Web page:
PhD Oral Exam - Jun-Ray Macairan, Chemistry and Biochemistry
Development of Multisensing Imaging Probes Using Carbon Dots
This event is free
School of Graduate Studies
When studying for a doctoral degree (PhD), candidates submit a thesis that provides a critical review of the current state of knowledge of the thesis subject as well as the student’s own contributions to the subject. The distinguishing criterion of doctoral graduate research is a significant and original contribution to knowledge.
Once accepted, the candidate presents the thesis orally. This oral exam is open to the public.
Imaging probes serve as unique diagnostic tools in biomedical applications offering high sensitivity particularly in their ability to image cells and tissues, as well as for the study of various biological processes. These tools are becoming crucial for early detection and disease diagnostics especially with an increase in numbers of an aging population and the requirement for more efficient health care. Recent advancements in the field of nanomaterials have propelled research groups into investigating these nanoparticles for various biological applications including drug delivery, biosensing and bioimaging, among others. Indeed, several nanomaterials including polymer dots, quantum dots and lanthanide-doped upconverting nanoparticles have been studied for these applications. Recently, carbon dots have garnered significant attention owing to the fact that they can be prepared from simple synthetic routes using inexpensive precursors, offering tunable optical properties, low cytotoxicity and good biocompatibility. Their inherent fluorescent nature not only allows for fluorescence imaging, but also for sensing environmental changes (e.g. temperature and pH), which can provide additional insights for the development of novel diagnostic applications.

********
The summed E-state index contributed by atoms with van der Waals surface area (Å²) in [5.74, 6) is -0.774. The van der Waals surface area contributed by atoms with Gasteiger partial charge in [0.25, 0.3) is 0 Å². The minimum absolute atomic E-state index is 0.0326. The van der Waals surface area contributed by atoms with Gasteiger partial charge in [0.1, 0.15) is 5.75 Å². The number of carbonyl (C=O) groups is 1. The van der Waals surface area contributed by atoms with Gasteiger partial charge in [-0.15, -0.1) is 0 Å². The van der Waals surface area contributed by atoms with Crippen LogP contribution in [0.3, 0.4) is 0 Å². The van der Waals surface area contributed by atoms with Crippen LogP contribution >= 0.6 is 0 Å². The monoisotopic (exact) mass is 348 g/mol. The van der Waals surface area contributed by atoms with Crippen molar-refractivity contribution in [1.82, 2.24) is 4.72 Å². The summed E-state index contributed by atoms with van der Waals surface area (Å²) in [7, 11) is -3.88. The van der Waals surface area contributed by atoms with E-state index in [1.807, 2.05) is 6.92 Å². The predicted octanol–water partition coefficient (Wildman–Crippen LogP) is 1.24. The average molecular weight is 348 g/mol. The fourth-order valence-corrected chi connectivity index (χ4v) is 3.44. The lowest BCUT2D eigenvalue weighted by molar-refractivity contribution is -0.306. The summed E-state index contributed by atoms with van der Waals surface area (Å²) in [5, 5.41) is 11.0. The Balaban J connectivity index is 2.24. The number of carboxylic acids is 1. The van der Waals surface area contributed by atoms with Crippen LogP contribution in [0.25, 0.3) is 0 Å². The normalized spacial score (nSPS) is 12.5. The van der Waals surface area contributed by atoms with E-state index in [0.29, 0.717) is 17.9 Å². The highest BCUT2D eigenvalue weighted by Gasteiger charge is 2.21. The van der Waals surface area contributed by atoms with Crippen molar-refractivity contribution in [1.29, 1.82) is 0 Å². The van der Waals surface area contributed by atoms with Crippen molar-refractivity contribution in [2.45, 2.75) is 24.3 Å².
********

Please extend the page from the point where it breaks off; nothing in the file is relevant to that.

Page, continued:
In this work, carbon dots are synthesized using a one-step microwave- and solvothermal-assisted reaction. The prepared dots are capable of simultaneously fluorescing in both the blue and the red regions of the electromagnetic spectrum. The carbon dots’ physico-optical properties are thoroughly studied to shed light on their fluorescence mechanism, which remains of topic of debate in the literature. It is demonstrated that the fluorescence of the carbon dots is tailored through manipulation of key synthesis parameters to determine the underlying effect on the observed optical signature. The dots’ unique optical properties are believed to derive from the carbon core- and molecular-states fluorescence mechanism. In brief, the blue fluorescence stems from the core of the dot, while the red counterpart originates from the molecular states that are typically localized on the surface.
With their unique fluorescence properties and our understanding of this phenomenon, these dots offer the possibility of sensing changes in temperature and pH, at subcellular resolution, using ratiometric approaches. In the case of former, the ratio of the red:blue fluorescence is observed to linearly increase with increasing temperature. As for the latter, the red fluorescence, centered at 680 nm, evidences a change with the appearance of a shoulder at 650 nm where an increase in pH of the surrounding environment results in a decreasing sigmoidal response in the 680:650 nm bands ratio. Both temperature and pH sensing measurements translate well from the cuvette to the cellular model. The change in physiological parameters are in agreement with the change in emission using epifluorescence and confocal microscopy. The ability to glean such information renders these nanoparticles into versatile diagnostic nanotools with the ability to shed new insights on disease mechanisms and can be foreseen as future tools for in vivo sensing applications.